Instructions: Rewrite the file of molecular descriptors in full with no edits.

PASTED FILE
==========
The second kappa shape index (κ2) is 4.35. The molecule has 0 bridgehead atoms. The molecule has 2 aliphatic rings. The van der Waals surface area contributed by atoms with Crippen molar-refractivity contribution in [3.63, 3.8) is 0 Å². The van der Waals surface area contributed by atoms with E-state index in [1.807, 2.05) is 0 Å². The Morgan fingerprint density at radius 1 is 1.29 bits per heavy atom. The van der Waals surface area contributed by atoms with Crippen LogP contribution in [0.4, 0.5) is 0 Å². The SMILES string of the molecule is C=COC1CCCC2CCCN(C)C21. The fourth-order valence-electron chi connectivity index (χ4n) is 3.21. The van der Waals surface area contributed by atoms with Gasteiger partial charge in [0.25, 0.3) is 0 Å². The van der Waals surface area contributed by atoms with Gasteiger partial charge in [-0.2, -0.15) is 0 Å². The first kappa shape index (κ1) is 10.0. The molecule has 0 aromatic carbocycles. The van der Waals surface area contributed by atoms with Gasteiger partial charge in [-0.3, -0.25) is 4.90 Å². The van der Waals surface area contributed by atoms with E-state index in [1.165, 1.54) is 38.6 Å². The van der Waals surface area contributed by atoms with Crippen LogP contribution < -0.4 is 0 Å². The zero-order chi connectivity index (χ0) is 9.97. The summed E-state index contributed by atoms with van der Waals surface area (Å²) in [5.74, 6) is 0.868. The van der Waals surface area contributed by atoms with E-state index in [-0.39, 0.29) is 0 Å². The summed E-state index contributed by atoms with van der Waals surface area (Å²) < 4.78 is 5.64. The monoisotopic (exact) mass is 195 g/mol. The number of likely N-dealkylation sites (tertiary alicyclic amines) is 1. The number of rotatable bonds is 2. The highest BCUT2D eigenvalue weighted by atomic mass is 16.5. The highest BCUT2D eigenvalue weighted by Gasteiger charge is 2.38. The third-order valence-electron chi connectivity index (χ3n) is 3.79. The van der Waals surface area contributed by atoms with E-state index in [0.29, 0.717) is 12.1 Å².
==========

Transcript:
The second kappa shape index (κ2) is 4.35. The molecule has 0 bridgehead atoms. The molecule has 2 aliphatic rings. The van der Waals surface area contributed by atoms with Crippen molar-refractivity contribution in [3.63, 3.8) is 0 Å². The van der Waals surface area contributed by atoms with E-state index in [1.807, 2.05) is 0 Å². The Morgan fingerprint density at radius 1 is 1.29 bits per heavy atom. The van der Waals surface area contributed by atoms with Crippen LogP contribution in [0.4, 0.5) is 0 Å². The SMILES string of the molecule is C=COC1CCCC2CCCN(C)C21. The fourth-order valence-electron chi connectivity index (χ4n) is 3.21. The van der Waals surface area contributed by atoms with Gasteiger partial charge in [0.25, 0.3) is 0 Å². The van der Waals surface area contributed by atoms with Gasteiger partial charge in [-0.2, -0.15) is 0 Å². The first kappa shape index (κ1) is 10.0. The molecule has 0 aromatic carbocycles. The van der Waals surface area contributed by atoms with Gasteiger partial charge in [-0.3, -0.25) is 4.90 Å². The van der Waals surface area contributed by atoms with E-state index in [1.165, 1.54) is 38.6 Å². The van der Waals surface area contributed by atoms with Crippen LogP contribution < -0.4 is 0 Å². The zero-order chi connectivity index (χ0) is 9.97. The summed E-state index contributed by atoms with van der Waals surface area (Å²) in [5.74, 6) is 0.868. The van der Waals surface area contributed by atoms with E-state index in [-0.39, 0.29) is 0 Å². The summed E-state index contributed by atoms with van der Waals surface area (Å²) < 4.78 is 5.64. The monoisotopic (exact) mass is 195 g/mol. The number of likely N-dealkylation sites (tertiary alicyclic amines) is 1. The number of rotatable bonds is 2. The highest BCUT2D eigenvalue weighted by atomic mass is 16.5. The highest BCUT2D eigenvalue weighted by Gasteiger charge is 2.38. The third-order valence-electron chi connectivity index (χ3n) is 3.79. The van der Waals surface area contributed by atoms with E-state index in [0.29, 0.717) is 12.1 Å².